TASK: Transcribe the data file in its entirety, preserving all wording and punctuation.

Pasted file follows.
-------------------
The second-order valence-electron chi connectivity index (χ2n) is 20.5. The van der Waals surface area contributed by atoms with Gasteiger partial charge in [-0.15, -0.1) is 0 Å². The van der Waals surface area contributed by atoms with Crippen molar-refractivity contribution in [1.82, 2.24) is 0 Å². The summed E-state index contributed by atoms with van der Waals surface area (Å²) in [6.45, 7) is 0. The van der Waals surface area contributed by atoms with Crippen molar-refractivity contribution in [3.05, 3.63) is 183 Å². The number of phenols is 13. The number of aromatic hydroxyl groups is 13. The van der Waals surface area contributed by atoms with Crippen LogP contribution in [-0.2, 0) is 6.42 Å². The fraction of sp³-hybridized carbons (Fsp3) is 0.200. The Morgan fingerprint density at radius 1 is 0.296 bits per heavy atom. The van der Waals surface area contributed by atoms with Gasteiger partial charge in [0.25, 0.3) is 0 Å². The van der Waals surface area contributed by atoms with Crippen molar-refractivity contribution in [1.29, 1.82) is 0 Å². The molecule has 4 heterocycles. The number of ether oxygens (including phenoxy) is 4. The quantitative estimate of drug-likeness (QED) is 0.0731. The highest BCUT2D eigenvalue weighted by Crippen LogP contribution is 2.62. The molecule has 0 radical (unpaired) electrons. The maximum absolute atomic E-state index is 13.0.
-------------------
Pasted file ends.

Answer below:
The second-order valence-electron chi connectivity index (χ2n) is 20.5. The van der Waals surface area contributed by atoms with Gasteiger partial charge in [-0.15, -0.1) is 0 Å². The van der Waals surface area contributed by atoms with Crippen molar-refractivity contribution in [1.82, 2.24) is 0 Å². The summed E-state index contributed by atoms with van der Waals surface area (Å²) in [6.45, 7) is 0. The van der Waals surface area contributed by atoms with Crippen molar-refractivity contribution in [3.05, 3.63) is 183 Å². The number of phenols is 13. The number of aromatic hydroxyl groups is 13. The van der Waals surface area contributed by atoms with Crippen LogP contribution in [-0.2, 0) is 6.42 Å². The fraction of sp³-hybridized carbons (Fsp3) is 0.200. The Morgan fingerprint density at radius 1 is 0.296 bits per heavy atom. The van der Waals surface area contributed by atoms with Gasteiger partial charge in [0.25, 0.3) is 0 Å². The van der Waals surface area contributed by atoms with Crippen molar-refractivity contribution in [1.29, 1.82) is 0 Å². The molecule has 4 heterocycles. The number of ether oxygens (including phenoxy) is 4. The quantitative estimate of drug-likeness (QED) is 0.0731. The highest BCUT2D eigenvalue weighted by Crippen LogP contribution is 2.62. The molecule has 0 radical (unpaired) electrons. The maximum absolute atomic E-state index is 13.0.